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Farmers’ markets more than just trendy Comment on this post ↓
May 31st, 2013 by Warren Swil

Fresh fare, fabulous folk

await those who (K)now

Leigh Sauser talks to a customer at her baked goods and yummy chocolates stand at the Victory Park Farmers’ Market on a spring morning recently. © SGE, Inc.

FARMERS’ MARKETS – where the producers get to interact face-to-face with their customers – have been growing increasingly trendy in recent years.
The Pasadena area, where I live, has three of them per week.
Every Saturday morning in the parking lot near Pasadena High School, throngs of people flock to purchase fresh and healthy produce, beautiful flowers, even plants for the garden.
Leigh Sauser is on the other side of the counter.
With a tinge of guilt, I stop at her stall every weekend.
Sauser bakes and cooks up a storm during the week: delicious cookies, other baked goods, chocolate … all the things your doctor tells you to avoid.

“THE REASON I love doing this so very much,” Sauser told me on a recent visit. “… I realized the other day when I was coming to market that I was kind of tired, a little whiny by the time I got here.
“[So I] got set up and my customers started coming.

The difference from a supermarket is obvious in this view of the aisles at the Victory Park farmers’ market. The view in the other direction is of the majestic San Gabriel Mountains. © SGE, Inc.

Then, I felt like a million dollars.”
According to the website of the Pasadena Certified Farmers Market,  “if you have never been to a Farmers’ Market, you are in for a real treat.
“You’ll love the experience of buying directly from the farmer that grows the food. What youlll love even more is the fresh, delicious taste of locally grown, nutritious fruits, vegetables and farm products.”
It’s not at all overstated.
Through the bustling lanes between the canvas canopies waft the aromas of freshly baked bread, the scent of newly cut flowers, and the delightful vistas of fresh fruit and vegetables.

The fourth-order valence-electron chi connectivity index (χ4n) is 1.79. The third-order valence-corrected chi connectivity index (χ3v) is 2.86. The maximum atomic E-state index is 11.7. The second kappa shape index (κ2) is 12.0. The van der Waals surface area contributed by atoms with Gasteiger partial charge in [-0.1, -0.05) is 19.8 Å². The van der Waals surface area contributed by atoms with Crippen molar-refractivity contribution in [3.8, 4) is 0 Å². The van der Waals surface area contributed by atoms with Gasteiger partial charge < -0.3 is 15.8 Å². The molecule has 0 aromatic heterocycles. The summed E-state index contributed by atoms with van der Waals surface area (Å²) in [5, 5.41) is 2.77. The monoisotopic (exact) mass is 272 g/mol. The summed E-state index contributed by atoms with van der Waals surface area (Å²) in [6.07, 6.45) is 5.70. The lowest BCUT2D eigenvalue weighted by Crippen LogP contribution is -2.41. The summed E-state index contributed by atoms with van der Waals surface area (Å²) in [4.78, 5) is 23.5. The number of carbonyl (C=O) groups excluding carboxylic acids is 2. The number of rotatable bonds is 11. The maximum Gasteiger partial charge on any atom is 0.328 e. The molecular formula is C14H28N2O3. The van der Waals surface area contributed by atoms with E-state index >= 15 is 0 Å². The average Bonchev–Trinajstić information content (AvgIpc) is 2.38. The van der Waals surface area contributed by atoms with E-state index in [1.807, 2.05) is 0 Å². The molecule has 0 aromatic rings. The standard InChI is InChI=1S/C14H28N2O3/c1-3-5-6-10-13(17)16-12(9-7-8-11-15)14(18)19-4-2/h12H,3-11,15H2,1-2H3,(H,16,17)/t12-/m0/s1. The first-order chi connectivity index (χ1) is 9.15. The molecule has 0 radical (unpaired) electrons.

IT’S A TOTALLY DIFFERENT experience than buying them at the grocery store. Not only is the produce more fresh, it’s allowed to ripen fully before it is picked – unlike at the supermarket where the fruit and vegetables available are picked green.
There are endless varieties of sweet delicious tomatoes almost year round – the ones in my garden, it seems, all ripen within the same week in August.
Then there all the fresh cut flowers. Much cheaper and fresher than anything you’ll find in the store.
Indeed, I even bought a bougainvillea plant at the farmers market, a couple of months ago; it is now a foot taller and I can see it as I’m writing this.
But what really makes the difference are the people.
The same day I met Sauser, I spotted Philip Bleckmann purchasing a potted orchid. The flowers are what first attracted my attention, but pictures of flowers are just boring without people in them.

Philip Bleckmann purchases a beautiful potted orchid from a vendor at the market. © SGE, Inc.

Without even asking permission, I took a shot of  Philip making his purchase. Then I chased after him to ask his permission and get his name. I emailed him the photograph that appears here the same afternoon.
But the vendors are special too.
“It’s a pretty good thing when you love your job and it makes you happy when you’re [doing it],” Sauser said.
She has particular praise for the residents of Pasadena.
“The people of Pasadena are very generous… and they are very smart and they have many interests … and they like to share them and get other points of view,” she said.
Sauser is an authority on the subject; she talks to dozens of people every Saturday.
“It’s a broadly diverse and very caring community…. And they take very good care of me, absolutely.”



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